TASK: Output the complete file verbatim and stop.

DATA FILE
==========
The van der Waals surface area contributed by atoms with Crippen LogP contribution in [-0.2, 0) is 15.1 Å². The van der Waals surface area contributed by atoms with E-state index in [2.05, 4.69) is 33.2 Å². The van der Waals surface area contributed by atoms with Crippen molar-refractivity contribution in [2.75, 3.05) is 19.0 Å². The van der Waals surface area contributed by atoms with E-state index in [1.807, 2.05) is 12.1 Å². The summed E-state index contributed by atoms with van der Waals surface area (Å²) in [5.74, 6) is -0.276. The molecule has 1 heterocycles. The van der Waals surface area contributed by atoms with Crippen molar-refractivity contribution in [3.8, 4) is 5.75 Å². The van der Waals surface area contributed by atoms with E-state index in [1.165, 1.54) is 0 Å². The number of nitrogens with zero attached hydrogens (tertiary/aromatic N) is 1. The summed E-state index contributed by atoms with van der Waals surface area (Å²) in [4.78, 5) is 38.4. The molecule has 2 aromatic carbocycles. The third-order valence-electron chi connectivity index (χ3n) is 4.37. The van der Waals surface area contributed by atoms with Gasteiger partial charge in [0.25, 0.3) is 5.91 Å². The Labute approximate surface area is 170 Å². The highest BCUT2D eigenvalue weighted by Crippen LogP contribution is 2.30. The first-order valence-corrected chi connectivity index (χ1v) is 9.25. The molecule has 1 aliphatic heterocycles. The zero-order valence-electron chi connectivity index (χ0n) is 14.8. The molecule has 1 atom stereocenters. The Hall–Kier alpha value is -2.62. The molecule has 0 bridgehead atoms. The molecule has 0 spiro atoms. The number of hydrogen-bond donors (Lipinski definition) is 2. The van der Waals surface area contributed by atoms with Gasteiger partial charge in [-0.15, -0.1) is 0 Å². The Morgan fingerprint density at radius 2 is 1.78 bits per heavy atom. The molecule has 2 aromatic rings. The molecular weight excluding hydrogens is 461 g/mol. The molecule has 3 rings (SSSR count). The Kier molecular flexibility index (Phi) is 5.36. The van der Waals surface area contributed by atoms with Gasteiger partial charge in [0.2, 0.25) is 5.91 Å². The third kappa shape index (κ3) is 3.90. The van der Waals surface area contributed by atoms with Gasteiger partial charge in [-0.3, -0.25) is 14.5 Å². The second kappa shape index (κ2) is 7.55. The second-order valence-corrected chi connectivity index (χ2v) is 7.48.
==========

The van der Waals surface area contributed by atoms with Crippen LogP contribution in [-0.2, 0) is 15.1 Å². The van der Waals surface area contributed by atoms with E-state index in [2.05, 4.69) is 33.2 Å². The van der Waals surface area contributed by atoms with Crippen molar-refractivity contribution in [2.75, 3.05) is 19.0 Å². The van der Waals surface area contributed by atoms with E-state index in [1.807, 2.05) is 12.1 Å². The summed E-state index contributed by atoms with van der Waals surface area (Å²) in [5.74, 6) is -0.276. The molecule has 1 heterocycles. The van der Waals surface area contributed by atoms with Crippen molar-refractivity contribution in [3.8, 4) is 5.75 Å². The van der Waals surface area contributed by atoms with E-state index in [1.165, 1.54) is 0 Å². The number of nitrogens with zero attached hydrogens (tertiary/aromatic N) is 1. The summed E-state index contributed by atoms with van der Waals surface area (Å²) in [4.78, 5) is 38.4. The molecule has 2 aromatic carbocycles. The third-order valence-electron chi connectivity index (χ3n) is 4.37. The van der Waals surface area contributed by atoms with Gasteiger partial charge in [0.25, 0.3) is 5.91 Å². The Labute approximate surface area is 170 Å². The highest BCUT2D eigenvalue weighted by Crippen LogP contribution is 2.30. The first-order valence-corrected chi connectivity index (χ1v) is 9.25. The molecule has 1 aliphatic heterocycles. The zero-order valence-electron chi connectivity index (χ0n) is 14.8. The molecule has 1 atom stereocenters. The Hall–Kier alpha value is -2.62. The molecule has 0 bridgehead atoms. The molecule has 0 spiro atoms. The number of hydrogen-bond donors (Lipinski definition) is 2. The van der Waals surface area contributed by atoms with Gasteiger partial charge in [-0.15, -0.1) is 0 Å². The Morgan fingerprint density at radius 2 is 1.78 bits per heavy atom. The molecule has 2 aromatic rings. The molecular weight excluding hydrogens is 461 g/mol. The molecule has 3 rings (SSSR count). The Kier molecular flexibility index (Phi) is 5.36. The van der Waals surface area contributed by atoms with Gasteiger partial charge in [0.2, 0.25) is 5.91 Å². The third kappa shape index (κ3) is 3.90. The van der Waals surface area contributed by atoms with Gasteiger partial charge in [-0.3, -0.25) is 14.5 Å². The second kappa shape index (κ2) is 7.55. The second-order valence-corrected chi connectivity index (χ2v) is 7.48.